Can Japan beat the rest of the World?
After suffering less from the pandemic than many other major developed markets in 2020, Japan has...
2021 has been a bit of a mixed bag so far for investments. In equity markets, the US has once again led the way with returns of 15.5%* but the UK has finally had a resurgence and returned a respectable 13.3%*, with Europe not too far behind on 11.2%.
In contrast, Emerging Markets and Asia have posted more modest gains of 4.6%* and 3.4%* respectively, while Japan has seen its stock market fall 4.7%*. Bonds have also struggled with global government bonds down 5.9%*, global corporates down 2.8%* and only global high yield bonds clinging on to positive territory with gains of 0.9%*.
As we pass the half-way point of the year, we asked some Elite Rated fund managers for their thoughts on what the last six months of 2021 could hold in store for their asset classes.
Richard Kaye, Comgest Growth Japan
“Japan could see a major turnaround in performance, with several forces at play, most of all our favourite – fundamentals. Japan has underperformed global markets since early April largely on fears of the slow vaccine roll-out. Foreigners were the main sellers, so foreigner-favourite Japanese stocks, some of which we own, suffered disproportionately. Japan’s vaccine campaign is now storming ahead, with almost 0.8% of the population being inoculated each day, and a monster consumer season about to break in the summer and autumn.
“As long-term investors we believe Japan remains an attractive and liquid market where we can access some of the world’s best quality growth companies. The foreign press is full of Toshiba, but amongst the 3000 other Japanese listed companies offer lies unprecedented opportunities for the selective, long-term investor.”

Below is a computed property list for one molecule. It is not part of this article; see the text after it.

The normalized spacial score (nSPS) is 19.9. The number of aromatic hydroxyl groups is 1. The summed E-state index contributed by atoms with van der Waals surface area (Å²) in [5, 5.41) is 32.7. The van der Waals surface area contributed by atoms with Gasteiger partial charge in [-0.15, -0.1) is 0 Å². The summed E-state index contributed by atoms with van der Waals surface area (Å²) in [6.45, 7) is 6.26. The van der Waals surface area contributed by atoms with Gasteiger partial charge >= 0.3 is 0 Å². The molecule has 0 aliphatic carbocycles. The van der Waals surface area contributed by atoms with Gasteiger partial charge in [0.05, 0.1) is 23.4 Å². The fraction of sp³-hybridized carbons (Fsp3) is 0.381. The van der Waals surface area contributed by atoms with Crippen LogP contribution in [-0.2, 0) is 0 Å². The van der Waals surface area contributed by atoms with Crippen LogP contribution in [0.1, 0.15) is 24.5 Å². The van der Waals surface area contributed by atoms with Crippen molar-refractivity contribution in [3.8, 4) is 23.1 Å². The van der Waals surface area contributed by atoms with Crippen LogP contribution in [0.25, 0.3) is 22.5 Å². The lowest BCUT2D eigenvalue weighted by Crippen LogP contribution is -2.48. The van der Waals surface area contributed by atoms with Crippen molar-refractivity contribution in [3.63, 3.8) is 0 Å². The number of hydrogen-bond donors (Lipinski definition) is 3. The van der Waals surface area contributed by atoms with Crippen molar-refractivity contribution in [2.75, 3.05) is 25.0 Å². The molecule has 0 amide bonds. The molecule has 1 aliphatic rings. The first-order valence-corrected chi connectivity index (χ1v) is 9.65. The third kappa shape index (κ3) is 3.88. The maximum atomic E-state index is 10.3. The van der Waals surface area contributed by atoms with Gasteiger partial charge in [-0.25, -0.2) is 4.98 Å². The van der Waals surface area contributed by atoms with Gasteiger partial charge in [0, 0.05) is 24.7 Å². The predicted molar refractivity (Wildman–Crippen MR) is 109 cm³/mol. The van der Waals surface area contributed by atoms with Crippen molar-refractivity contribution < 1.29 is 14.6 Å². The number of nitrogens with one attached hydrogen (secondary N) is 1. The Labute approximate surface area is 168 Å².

Christopher Garsten, Waverton European Capital Growth
“There is no doubt that, after huge government stimulus packages, economies are booming. Investors love it and are optimistic, particularly anything technology or ESG related. But euphorias are generally risky investment environments. Fortunately, there are still segments of the market that we think offer very good value, for example the ‘Covid cyclicals – companies that, pre-pandemic, had a stable demand environment that was thrown upside down by Covid. By necessity, they needed to cut costs and, in some cases, did so dramatically.
“Longer term, we also think a number of engineers will benefit from an investment super cycle as the world invests in an effort to control global warming. Predicting market levels is notoriously difficult as there are so many variables but there are some very interesting opportunities available.”
Taymour Tamaddon, T. Rowe Price US Large Cap Growth Equity
“In the large cap space, there are several key market themes we’re monitoring. First, we think there will be periods of volatility as we get back to a new normal, especially as much of the recovery has been priced into markets. Second, politics and the Biden administration’s emerging priorities will remain in the spotlight. Third, disruption caused by new technologies will continue, which in turn should create style dispersions among equity classes.
“Finally, we are keeping a close eye out for signs of inflation, and it seems almost certain that we won’t have continued disinflation in the near term. Longer term, markets will also no longer have the tailwind of falling rates, although they could remain at historically low levels if the inflation impulse fades.”
Simon Brazier, manager of Ninety One UK Alpha
“The strength of markets still seems to suggest that the recovery will be swift. Although the UK’s vaccine rollout is clearly going very well, and this year promises some semblance of normality, the consequences of the pandemic for the UK economy will be long lasting and deeply structural. There continue to be a number of material risks that investors must remain cognisant of, including the UK’s elevated debt levels and Brexit, given it is still unclear how challenging the transition will be for businesses.
“However, we are still finding many opportunities of companies that can grow, have embraced technology and will exit the pandemic in a strong position. The key for investors is to have a diversified approach and own those companies that can navigate a world of geopolitical stress, economic uncertainty and structural change.”
Rajiv Jain, GQG Partners Emerging Markets Equity**